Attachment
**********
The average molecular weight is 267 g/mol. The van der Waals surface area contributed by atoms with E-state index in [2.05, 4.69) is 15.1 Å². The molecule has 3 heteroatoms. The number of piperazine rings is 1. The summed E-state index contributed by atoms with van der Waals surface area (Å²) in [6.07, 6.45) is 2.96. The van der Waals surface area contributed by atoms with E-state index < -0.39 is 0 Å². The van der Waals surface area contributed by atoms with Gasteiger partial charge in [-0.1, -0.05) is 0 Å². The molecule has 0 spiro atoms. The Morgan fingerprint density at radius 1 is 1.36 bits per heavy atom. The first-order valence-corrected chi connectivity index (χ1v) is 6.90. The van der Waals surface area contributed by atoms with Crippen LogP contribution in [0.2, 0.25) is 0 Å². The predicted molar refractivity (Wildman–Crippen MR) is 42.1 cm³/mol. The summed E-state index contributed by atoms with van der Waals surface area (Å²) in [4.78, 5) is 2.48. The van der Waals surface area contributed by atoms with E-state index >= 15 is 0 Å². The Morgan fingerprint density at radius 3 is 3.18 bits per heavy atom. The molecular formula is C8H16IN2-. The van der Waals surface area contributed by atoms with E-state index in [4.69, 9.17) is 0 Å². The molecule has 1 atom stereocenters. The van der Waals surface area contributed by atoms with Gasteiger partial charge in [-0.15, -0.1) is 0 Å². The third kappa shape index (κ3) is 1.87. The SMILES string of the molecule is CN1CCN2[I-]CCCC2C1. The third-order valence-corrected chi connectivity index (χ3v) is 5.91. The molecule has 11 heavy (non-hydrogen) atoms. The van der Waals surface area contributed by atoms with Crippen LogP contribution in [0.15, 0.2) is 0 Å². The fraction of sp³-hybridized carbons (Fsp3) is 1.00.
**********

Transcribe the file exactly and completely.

The average molecular weight is 267 g/mol. The van der Waals surface area contributed by atoms with E-state index in [2.05, 4.69) is 15.1 Å². The molecule has 3 heteroatoms. The number of piperazine rings is 1. The summed E-state index contributed by atoms with van der Waals surface area (Å²) in [6.07, 6.45) is 2.96. The van der Waals surface area contributed by atoms with E-state index < -0.39 is 0 Å². The van der Waals surface area contributed by atoms with Gasteiger partial charge in [-0.1, -0.05) is 0 Å². The molecule has 0 spiro atoms. The Morgan fingerprint density at radius 1 is 1.36 bits per heavy atom. The first-order valence-corrected chi connectivity index (χ1v) is 6.90. The van der Waals surface area contributed by atoms with Crippen LogP contribution in [0.2, 0.25) is 0 Å². The predicted molar refractivity (Wildman–Crippen MR) is 42.1 cm³/mol. The summed E-state index contributed by atoms with van der Waals surface area (Å²) in [4.78, 5) is 2.48. The van der Waals surface area contributed by atoms with E-state index >= 15 is 0 Å². The Morgan fingerprint density at radius 3 is 3.18 bits per heavy atom. The molecular formula is C8H16IN2-. The van der Waals surface area contributed by atoms with E-state index in [4.69, 9.17) is 0 Å². The molecule has 1 atom stereocenters. The van der Waals surface area contributed by atoms with Gasteiger partial charge in [-0.15, -0.1) is 0 Å². The third kappa shape index (κ3) is 1.87. The SMILES string of the molecule is CN1CCN2[I-]CCCC2C1. The third-order valence-corrected chi connectivity index (χ3v) is 5.91. The molecule has 11 heavy (non-hydrogen) atoms. The van der Waals surface area contributed by atoms with Crippen LogP contribution in [0.15, 0.2) is 0 Å². The fraction of sp³-hybridized carbons (Fsp3) is 1.00.